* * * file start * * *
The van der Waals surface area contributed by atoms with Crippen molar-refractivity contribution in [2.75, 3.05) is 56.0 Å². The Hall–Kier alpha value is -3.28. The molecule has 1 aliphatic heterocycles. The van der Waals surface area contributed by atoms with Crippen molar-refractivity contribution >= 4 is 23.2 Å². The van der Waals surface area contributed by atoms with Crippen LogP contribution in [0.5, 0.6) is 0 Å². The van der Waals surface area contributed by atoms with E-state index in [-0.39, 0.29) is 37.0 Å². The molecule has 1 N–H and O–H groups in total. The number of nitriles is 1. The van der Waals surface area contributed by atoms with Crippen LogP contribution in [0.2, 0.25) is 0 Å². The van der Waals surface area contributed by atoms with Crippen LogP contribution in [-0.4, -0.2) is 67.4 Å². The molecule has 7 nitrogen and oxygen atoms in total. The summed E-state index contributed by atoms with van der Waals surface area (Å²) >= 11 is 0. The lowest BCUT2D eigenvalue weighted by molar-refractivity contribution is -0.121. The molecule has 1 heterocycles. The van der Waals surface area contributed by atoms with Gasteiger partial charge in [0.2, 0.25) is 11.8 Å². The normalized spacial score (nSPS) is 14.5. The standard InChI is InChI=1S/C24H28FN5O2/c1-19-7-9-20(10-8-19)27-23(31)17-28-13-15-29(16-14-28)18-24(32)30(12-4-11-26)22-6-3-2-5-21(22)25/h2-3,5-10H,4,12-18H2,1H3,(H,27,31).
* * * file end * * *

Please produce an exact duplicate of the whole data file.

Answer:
The van der Waals surface area contributed by atoms with Crippen molar-refractivity contribution in [2.75, 3.05) is 56.0 Å². The Hall–Kier alpha value is -3.28. The molecule has 1 aliphatic heterocycles. The van der Waals surface area contributed by atoms with Crippen molar-refractivity contribution >= 4 is 23.2 Å². The van der Waals surface area contributed by atoms with Crippen LogP contribution in [0.5, 0.6) is 0 Å². The van der Waals surface area contributed by atoms with E-state index in [-0.39, 0.29) is 37.0 Å². The molecule has 1 N–H and O–H groups in total. The number of nitriles is 1. The van der Waals surface area contributed by atoms with Crippen LogP contribution in [0.2, 0.25) is 0 Å². The van der Waals surface area contributed by atoms with Crippen LogP contribution in [-0.4, -0.2) is 67.4 Å². The molecule has 7 nitrogen and oxygen atoms in total. The summed E-state index contributed by atoms with van der Waals surface area (Å²) >= 11 is 0. The lowest BCUT2D eigenvalue weighted by molar-refractivity contribution is -0.121. The molecule has 1 heterocycles. The van der Waals surface area contributed by atoms with Gasteiger partial charge in [0.2, 0.25) is 11.8 Å². The normalized spacial score (nSPS) is 14.5. The standard InChI is InChI=1S/C24H28FN5O2/c1-19-7-9-20(10-8-19)27-23(31)17-28-13-15-29(16-14-28)18-24(32)30(12-4-11-26)22-6-3-2-5-21(22)25/h2-3,5-10H,4,12-18H2,1H3,(H,27,31).